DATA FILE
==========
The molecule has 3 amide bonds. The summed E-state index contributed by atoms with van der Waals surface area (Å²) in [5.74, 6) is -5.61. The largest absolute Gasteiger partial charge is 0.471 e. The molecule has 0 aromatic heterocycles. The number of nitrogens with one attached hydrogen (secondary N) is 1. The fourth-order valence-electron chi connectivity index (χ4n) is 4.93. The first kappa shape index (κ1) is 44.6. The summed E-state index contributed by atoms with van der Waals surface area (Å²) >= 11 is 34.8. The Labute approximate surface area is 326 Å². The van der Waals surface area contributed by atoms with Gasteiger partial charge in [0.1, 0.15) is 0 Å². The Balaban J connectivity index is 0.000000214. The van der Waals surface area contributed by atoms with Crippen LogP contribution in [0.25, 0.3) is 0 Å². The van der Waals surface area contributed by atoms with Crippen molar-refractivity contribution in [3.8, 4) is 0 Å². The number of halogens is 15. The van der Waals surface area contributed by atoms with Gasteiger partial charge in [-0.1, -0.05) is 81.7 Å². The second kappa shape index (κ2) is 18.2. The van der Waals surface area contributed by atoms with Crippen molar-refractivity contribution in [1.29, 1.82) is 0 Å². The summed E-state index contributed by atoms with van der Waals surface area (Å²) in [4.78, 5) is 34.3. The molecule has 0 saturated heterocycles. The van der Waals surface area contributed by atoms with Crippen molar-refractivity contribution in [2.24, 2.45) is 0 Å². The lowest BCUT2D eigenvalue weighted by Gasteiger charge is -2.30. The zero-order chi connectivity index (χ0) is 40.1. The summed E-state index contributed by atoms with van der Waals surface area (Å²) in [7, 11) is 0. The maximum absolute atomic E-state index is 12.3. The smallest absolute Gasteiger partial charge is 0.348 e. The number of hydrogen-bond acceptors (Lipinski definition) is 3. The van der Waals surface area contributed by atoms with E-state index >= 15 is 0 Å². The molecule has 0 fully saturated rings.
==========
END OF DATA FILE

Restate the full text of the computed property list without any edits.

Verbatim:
The molecule has 3 amide bonds. The summed E-state index contributed by atoms with van der Waals surface area (Å²) in [5.74, 6) is -5.61. The largest absolute Gasteiger partial charge is 0.471 e. The molecule has 0 aromatic heterocycles. The number of nitrogens with one attached hydrogen (secondary N) is 1. The fourth-order valence-electron chi connectivity index (χ4n) is 4.93. The first kappa shape index (κ1) is 44.6. The summed E-state index contributed by atoms with van der Waals surface area (Å²) >= 11 is 34.8. The Labute approximate surface area is 326 Å². The van der Waals surface area contributed by atoms with Gasteiger partial charge in [0.1, 0.15) is 0 Å². The Balaban J connectivity index is 0.000000214. The van der Waals surface area contributed by atoms with Crippen LogP contribution in [0.25, 0.3) is 0 Å². The van der Waals surface area contributed by atoms with Crippen molar-refractivity contribution in [3.8, 4) is 0 Å². The number of halogens is 15. The van der Waals surface area contributed by atoms with Gasteiger partial charge in [-0.1, -0.05) is 81.7 Å². The second kappa shape index (κ2) is 18.2. The van der Waals surface area contributed by atoms with Crippen molar-refractivity contribution in [1.29, 1.82) is 0 Å². The summed E-state index contributed by atoms with van der Waals surface area (Å²) in [4.78, 5) is 34.3. The molecule has 0 saturated heterocycles. The van der Waals surface area contributed by atoms with Crippen molar-refractivity contribution in [2.24, 2.45) is 0 Å². The lowest BCUT2D eigenvalue weighted by Gasteiger charge is -2.30. The zero-order chi connectivity index (χ0) is 40.1. The summed E-state index contributed by atoms with van der Waals surface area (Å²) in [7, 11) is 0. The maximum absolute atomic E-state index is 12.3. The smallest absolute Gasteiger partial charge is 0.348 e. The number of hydrogen-bond acceptors (Lipinski definition) is 3. The van der Waals surface area contributed by atoms with E-state index >= 15 is 0 Å². The molecule has 0 fully saturated rings.